MADISON, Wis. (AP) -- Three Republican lawmakers are calling on the state Department of Natural Resources to cancel the four-day antlerless deer hunt in northern Wisconsin scheduled to begin Thursday because of a depleted herd.More >>
MADISON, Wis. (AP) -- Three Republican lawmakers are calling on the state Department of Natural Resources to cancel the four-day antlerless deer hunt in northern Wisconsin scheduled to begin Thursday because of a depleted herd. More >>
The battle against online sexual predators gained a little more backing. The Stevens Point Police Department is the latest to join a task for—fighting Internet crimes against children.
It all starts on the computer. With one click of the mouse and just a few taps on the keyboard, your child could be a victim of sexual crime online.
"Law enforcement agencies start to realize how horrific the problem is," WI Attorney General J.B. Van Hollen said.
Sexual crime can encompass many areas—explicit pictures, inappropriate messages, or worse. That's where the Internet Crimes Against Children Task Force comes in. It's a nation-wide effort Wisconsin joined in 1999.
The Stevens Point Police Department is the latest agency to get on board.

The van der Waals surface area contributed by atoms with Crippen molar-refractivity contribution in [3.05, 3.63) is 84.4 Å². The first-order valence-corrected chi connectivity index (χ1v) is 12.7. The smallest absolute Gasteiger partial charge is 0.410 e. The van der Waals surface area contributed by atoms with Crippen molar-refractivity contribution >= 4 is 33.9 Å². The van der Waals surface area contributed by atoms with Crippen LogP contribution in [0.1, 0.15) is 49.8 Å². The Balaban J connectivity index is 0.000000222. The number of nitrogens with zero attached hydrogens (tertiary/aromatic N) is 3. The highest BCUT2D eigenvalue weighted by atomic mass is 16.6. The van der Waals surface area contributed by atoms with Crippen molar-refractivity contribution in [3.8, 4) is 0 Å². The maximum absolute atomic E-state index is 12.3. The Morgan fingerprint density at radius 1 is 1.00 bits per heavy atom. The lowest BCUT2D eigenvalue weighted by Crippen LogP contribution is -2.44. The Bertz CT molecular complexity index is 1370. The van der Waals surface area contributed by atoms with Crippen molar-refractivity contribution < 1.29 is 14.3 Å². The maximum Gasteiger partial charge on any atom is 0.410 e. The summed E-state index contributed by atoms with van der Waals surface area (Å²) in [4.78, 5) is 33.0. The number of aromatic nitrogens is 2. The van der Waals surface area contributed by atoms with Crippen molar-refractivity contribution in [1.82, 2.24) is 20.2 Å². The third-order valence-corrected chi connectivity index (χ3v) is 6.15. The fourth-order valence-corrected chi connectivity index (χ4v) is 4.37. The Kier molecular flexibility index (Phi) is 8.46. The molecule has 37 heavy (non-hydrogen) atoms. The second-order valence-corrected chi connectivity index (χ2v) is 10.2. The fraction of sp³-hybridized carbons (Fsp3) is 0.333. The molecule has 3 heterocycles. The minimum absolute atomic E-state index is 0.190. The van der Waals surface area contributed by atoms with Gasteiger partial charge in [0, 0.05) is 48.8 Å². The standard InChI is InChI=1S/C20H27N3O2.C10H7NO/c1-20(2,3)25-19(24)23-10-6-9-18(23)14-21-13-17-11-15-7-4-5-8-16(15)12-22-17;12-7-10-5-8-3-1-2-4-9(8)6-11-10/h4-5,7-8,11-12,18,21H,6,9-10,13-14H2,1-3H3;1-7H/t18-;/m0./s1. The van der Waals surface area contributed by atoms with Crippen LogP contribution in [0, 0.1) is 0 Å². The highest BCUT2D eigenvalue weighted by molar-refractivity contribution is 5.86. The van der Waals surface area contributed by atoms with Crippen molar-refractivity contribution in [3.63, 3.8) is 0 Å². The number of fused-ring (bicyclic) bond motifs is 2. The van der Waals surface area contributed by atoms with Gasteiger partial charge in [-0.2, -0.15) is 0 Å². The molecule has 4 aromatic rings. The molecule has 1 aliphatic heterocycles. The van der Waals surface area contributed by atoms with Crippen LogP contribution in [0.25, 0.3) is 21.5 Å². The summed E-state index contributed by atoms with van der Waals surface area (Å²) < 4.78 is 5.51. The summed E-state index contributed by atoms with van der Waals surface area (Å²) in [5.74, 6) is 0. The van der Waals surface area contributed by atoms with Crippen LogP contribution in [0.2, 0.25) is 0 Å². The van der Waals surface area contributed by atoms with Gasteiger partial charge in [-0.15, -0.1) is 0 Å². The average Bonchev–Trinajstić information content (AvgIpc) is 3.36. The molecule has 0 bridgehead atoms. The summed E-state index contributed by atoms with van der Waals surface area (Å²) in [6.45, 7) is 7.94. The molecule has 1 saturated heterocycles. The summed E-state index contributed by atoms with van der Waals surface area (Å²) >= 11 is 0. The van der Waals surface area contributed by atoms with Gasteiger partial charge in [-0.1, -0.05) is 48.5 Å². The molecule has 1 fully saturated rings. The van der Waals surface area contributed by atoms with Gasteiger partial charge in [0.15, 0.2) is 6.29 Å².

"As much as we can do to reduce it, remove it, restrict it from the community, we will continue to do that," Stevens Point Police Department Asst. Chief Martin Skibba said.
The program has two parts—educating children and parents about online dating, and giving police special software to catch online predators.
"I-CAC will provide services and resources, allowing us to be more proactive in nature," Skibba said.
Police say it's not just Stevens Point that will benefit. A tip in one city could lead to an arrest in another.
"We're hoping this will tie us into other resources and local agencies, that are encountering these individuals and notifying us," Skibba said.
Police say they hope this will be more than just a new program—that it will prevent more children from ever becoming victims.
This program is spread among many agencies across the state—including Wausau, Wisconsin Rapids and Marshfield.
Last year, officials say it was responsible for arresting more than 100 online sexual predators against children.
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